Up = Transform->Rotation * glm::vec3(0, 1, 0);

In our game world however the camera isn’t moved around, but the world is around the camera. Therefore we need to calculate the inverse of the orientation of the camera.

Quaternions that describe an orientation are defined to be always of unit length. Which gives us an advantage since we can only conjugate the orientation.

We have a quaternion q which is defined by [w, v]. Where w is the scalar value of the quaternion and v is a vector. In order to check if it’s a unit quaternion we can just check it’s magnitude.

M(q) = sqrt(w² + x² + y² + z²)

q* = q(w, -v)

q-1 = q* / M(q)

An unit quaternion is given when M(q) = 1. This means that when the magnitude is 1 we can assume that q-1 = q*. There is another optimization we can do here and remove the sqrt in this case since sqrt(1) = 1.

So what I have done in the end is to conjugate the rotation when I calculate the view matrix of the camera:

InCamera->View = glm::mat4_cast(glm::conjugate(InTransform->Rotation));
InCamera->View = glm::translate(InCamera->View, -InTransform->Position);

Links about quaternions I found useful:

Day 1 – Boilerplate

The last couple of blog posts have been about my ventures into game dev with Unity and Unreal rather than what I first set to do with this blog to document my journey programming a small engine and games with it.

I wanted to do this to brush up my C++ and get more into low-level programming again. A couple of days I started where I left off (mostly due to me not having a lot of time as stated in the last blog post).

As I said this is more of a documentation about me learning stuff rather than some sort of tutorial.

I started out with DX12 but quickly realised that a lot has changed from DX11. A lot changed that it makes it harder to even get something simple up and running.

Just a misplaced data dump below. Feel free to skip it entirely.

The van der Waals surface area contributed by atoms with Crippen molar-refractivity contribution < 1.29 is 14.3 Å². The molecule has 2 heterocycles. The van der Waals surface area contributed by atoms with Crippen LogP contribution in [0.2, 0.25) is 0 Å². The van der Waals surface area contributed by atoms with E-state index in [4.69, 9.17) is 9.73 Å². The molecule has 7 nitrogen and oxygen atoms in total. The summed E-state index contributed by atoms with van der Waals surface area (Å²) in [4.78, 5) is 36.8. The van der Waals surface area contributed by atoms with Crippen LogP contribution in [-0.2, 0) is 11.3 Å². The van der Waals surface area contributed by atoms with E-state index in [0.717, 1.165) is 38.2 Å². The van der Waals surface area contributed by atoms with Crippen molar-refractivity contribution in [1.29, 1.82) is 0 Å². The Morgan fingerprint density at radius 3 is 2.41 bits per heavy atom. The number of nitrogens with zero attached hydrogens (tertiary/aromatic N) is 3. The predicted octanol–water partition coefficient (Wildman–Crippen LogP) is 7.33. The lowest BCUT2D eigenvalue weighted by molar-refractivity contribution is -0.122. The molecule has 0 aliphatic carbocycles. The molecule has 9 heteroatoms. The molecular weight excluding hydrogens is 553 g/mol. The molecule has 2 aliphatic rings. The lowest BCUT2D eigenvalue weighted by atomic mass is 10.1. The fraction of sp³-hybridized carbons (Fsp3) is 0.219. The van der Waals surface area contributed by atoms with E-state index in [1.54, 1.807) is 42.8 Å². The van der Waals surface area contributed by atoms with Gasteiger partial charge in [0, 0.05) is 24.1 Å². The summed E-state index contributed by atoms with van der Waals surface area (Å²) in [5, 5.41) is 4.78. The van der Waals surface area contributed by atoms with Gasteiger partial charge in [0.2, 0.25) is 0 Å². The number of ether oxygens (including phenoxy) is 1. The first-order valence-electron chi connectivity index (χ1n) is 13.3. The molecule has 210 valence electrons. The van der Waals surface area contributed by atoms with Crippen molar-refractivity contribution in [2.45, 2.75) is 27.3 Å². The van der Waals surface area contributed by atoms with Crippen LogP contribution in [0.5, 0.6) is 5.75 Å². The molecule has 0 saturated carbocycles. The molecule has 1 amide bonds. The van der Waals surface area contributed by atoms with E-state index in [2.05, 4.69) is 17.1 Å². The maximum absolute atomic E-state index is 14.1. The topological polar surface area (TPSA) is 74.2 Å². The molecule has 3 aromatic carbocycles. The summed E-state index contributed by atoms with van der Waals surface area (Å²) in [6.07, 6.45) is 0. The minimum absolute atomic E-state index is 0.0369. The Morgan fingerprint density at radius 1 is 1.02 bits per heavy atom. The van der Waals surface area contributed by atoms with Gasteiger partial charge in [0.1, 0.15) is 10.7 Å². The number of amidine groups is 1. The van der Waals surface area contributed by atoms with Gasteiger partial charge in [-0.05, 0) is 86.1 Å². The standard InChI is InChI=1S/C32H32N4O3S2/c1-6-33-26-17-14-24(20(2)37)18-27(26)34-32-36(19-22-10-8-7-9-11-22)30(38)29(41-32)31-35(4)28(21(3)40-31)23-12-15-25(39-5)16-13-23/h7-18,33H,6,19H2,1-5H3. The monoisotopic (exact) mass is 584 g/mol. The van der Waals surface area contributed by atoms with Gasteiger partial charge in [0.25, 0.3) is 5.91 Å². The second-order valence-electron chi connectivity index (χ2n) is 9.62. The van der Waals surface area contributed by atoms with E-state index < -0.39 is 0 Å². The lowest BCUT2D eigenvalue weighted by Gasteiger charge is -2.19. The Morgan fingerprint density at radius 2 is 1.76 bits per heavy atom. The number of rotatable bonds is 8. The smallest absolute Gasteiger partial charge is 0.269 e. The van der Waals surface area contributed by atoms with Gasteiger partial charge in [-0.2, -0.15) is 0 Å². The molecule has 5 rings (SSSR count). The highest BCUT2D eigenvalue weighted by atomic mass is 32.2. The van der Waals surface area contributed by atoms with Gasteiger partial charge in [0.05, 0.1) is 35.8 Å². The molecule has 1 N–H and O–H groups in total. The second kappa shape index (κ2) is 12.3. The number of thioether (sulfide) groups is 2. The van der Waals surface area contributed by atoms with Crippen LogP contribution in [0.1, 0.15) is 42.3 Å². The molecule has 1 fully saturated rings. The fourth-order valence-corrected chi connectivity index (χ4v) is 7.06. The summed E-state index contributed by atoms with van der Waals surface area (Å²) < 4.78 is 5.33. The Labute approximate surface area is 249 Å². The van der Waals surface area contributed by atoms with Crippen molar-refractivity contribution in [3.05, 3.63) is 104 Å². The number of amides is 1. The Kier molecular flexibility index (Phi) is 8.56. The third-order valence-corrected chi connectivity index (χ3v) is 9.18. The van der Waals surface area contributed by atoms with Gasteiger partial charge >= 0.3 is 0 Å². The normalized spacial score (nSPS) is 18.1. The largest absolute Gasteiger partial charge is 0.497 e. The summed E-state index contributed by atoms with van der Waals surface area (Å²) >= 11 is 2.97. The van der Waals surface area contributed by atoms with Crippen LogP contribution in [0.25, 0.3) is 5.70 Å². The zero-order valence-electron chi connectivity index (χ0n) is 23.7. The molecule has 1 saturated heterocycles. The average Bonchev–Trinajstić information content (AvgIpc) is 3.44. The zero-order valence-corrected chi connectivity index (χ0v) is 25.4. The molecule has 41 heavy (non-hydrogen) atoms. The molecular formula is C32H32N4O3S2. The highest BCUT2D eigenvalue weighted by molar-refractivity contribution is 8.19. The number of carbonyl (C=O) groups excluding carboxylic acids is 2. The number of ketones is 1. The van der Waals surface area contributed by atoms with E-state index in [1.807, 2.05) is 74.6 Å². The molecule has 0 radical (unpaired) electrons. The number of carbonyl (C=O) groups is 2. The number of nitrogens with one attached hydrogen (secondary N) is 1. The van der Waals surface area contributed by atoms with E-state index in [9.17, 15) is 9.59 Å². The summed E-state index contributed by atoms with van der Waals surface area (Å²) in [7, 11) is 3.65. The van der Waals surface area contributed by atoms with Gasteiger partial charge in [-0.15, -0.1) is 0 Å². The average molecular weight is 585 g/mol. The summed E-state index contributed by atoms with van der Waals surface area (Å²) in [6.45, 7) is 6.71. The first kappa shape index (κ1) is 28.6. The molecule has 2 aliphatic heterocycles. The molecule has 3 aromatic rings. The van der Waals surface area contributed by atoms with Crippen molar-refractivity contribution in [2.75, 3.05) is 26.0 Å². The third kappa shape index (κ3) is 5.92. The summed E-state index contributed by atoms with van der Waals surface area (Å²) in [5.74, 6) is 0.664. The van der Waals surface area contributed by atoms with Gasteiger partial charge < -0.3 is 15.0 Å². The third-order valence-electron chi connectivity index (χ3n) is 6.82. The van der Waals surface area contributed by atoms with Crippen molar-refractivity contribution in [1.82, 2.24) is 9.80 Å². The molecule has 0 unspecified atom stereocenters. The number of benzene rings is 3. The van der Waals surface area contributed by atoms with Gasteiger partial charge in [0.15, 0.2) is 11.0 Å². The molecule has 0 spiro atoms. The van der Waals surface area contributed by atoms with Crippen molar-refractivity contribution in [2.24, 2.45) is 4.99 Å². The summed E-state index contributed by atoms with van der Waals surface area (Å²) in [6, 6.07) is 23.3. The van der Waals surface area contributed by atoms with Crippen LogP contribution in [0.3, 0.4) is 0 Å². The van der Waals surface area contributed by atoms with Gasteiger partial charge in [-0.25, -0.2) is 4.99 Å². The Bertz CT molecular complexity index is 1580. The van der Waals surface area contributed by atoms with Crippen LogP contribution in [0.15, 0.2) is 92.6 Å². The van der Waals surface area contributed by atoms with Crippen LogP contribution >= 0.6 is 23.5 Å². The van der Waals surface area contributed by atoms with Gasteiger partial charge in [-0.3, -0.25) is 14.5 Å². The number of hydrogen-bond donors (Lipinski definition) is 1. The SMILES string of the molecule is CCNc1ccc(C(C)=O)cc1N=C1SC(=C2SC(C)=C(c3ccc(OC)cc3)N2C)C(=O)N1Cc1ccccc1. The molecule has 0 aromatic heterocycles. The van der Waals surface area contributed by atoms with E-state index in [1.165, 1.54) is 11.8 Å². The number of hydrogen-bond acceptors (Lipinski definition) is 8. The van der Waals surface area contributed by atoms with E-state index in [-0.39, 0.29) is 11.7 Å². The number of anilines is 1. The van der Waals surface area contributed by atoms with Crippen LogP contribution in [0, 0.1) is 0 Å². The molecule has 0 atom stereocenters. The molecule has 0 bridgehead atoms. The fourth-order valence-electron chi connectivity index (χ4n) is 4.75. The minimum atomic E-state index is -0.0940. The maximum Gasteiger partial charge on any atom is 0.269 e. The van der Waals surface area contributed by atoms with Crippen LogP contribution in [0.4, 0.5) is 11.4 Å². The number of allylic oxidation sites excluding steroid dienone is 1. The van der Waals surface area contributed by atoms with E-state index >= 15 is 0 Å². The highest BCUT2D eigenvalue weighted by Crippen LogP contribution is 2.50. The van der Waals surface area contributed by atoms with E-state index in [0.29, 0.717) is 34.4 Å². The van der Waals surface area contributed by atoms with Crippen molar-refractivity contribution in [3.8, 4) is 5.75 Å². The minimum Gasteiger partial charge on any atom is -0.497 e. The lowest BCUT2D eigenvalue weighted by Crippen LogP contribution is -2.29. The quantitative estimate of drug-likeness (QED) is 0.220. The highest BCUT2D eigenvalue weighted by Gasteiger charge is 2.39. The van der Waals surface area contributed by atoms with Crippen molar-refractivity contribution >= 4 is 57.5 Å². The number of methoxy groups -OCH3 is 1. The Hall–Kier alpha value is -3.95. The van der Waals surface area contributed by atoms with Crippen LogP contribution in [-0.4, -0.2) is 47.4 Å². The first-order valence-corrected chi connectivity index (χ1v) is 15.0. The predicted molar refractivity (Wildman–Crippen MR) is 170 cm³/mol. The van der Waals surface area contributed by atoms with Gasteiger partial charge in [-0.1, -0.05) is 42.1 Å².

I decided to ditch DX12 in favor of OpenGL in order to be able to focus on implementing things fast instead of having to deal with an API for the next couple of months.

Someday I want to definitely pick up DX12 again and implement it as a renderer api, but for now I will stay with OpenGL and might integrate DX11 later on.

So what I’m doing at the moment is moving all OpenGL related code into a layer I call GDI (Graphics Device Interface). This layer contains all low-level graphics api calls. I mostly followed the tutorial series of Cherno ( here. The reason I added an abstraction between the renderer and the gdi is mostly due to me being stupid and wanting to support multiple APIs.

auto Shader = ResourceTable::GetShader(CommonShaderHandles::Debug);
		assert(Shader != nullptr);

		auto ShaderResource = shader->GetResource();
		if (ShaderResource )


			ShaderResource->SetInt("ourTexture", 0);

			glBindTexture(GL_TEXTURE_2D, diffuseTexture->GDI_TextureId);

			// set pojection
			ShaderResource->SetMat4("model", Model);
			ShaderResource->SetMat4("view", g_camera->GetView());
			ShaderResource->SetMat4("projection", g_camera->GetProjection());

			glBindTexture(GL_TEXTURE_2D, 0);